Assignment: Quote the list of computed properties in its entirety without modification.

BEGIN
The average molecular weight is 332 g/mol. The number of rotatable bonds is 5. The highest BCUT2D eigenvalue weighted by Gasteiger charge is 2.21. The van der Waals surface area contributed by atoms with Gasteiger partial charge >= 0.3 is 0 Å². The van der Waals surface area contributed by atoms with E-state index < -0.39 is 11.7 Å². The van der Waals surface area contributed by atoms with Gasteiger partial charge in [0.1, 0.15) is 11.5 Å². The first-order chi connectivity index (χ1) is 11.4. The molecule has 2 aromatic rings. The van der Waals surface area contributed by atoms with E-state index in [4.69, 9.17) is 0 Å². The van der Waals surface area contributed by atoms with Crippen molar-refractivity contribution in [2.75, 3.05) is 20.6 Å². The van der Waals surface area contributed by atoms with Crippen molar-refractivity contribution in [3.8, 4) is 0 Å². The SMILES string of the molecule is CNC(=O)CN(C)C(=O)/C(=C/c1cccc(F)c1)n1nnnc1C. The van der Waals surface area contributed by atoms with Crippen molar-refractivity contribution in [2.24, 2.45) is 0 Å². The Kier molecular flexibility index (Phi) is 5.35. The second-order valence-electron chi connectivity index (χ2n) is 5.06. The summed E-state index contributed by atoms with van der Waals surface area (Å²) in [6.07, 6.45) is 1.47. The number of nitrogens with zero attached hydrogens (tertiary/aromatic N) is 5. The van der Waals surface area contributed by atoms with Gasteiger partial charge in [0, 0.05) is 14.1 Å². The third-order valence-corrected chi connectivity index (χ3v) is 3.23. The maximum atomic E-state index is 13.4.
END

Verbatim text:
The average molecular weight is 332 g/mol. The number of rotatable bonds is 5. The highest BCUT2D eigenvalue weighted by Gasteiger charge is 2.21. The van der Waals surface area contributed by atoms with Gasteiger partial charge >= 0.3 is 0 Å². The van der Waals surface area contributed by atoms with E-state index < -0.39 is 11.7 Å². The van der Waals surface area contributed by atoms with Gasteiger partial charge in [0.1, 0.15) is 11.5 Å². The first-order chi connectivity index (χ1) is 11.4. The molecule has 2 aromatic rings. The van der Waals surface area contributed by atoms with E-state index in [4.69, 9.17) is 0 Å². The van der Waals surface area contributed by atoms with Crippen molar-refractivity contribution in [2.75, 3.05) is 20.6 Å². The van der Waals surface area contributed by atoms with Crippen molar-refractivity contribution in [3.8, 4) is 0 Å². The SMILES string of the molecule is CNC(=O)CN(C)C(=O)/C(=C/c1cccc(F)c1)n1nnnc1C. The van der Waals surface area contributed by atoms with Crippen molar-refractivity contribution in [2.24, 2.45) is 0 Å². The Kier molecular flexibility index (Phi) is 5.35. The second-order valence-electron chi connectivity index (χ2n) is 5.06. The summed E-state index contributed by atoms with van der Waals surface area (Å²) in [6.07, 6.45) is 1.47. The number of nitrogens with zero attached hydrogens (tertiary/aromatic N) is 5. The van der Waals surface area contributed by atoms with Gasteiger partial charge in [0, 0.05) is 14.1 Å². The third-order valence-corrected chi connectivity index (χ3v) is 3.23. The maximum atomic E-state index is 13.4.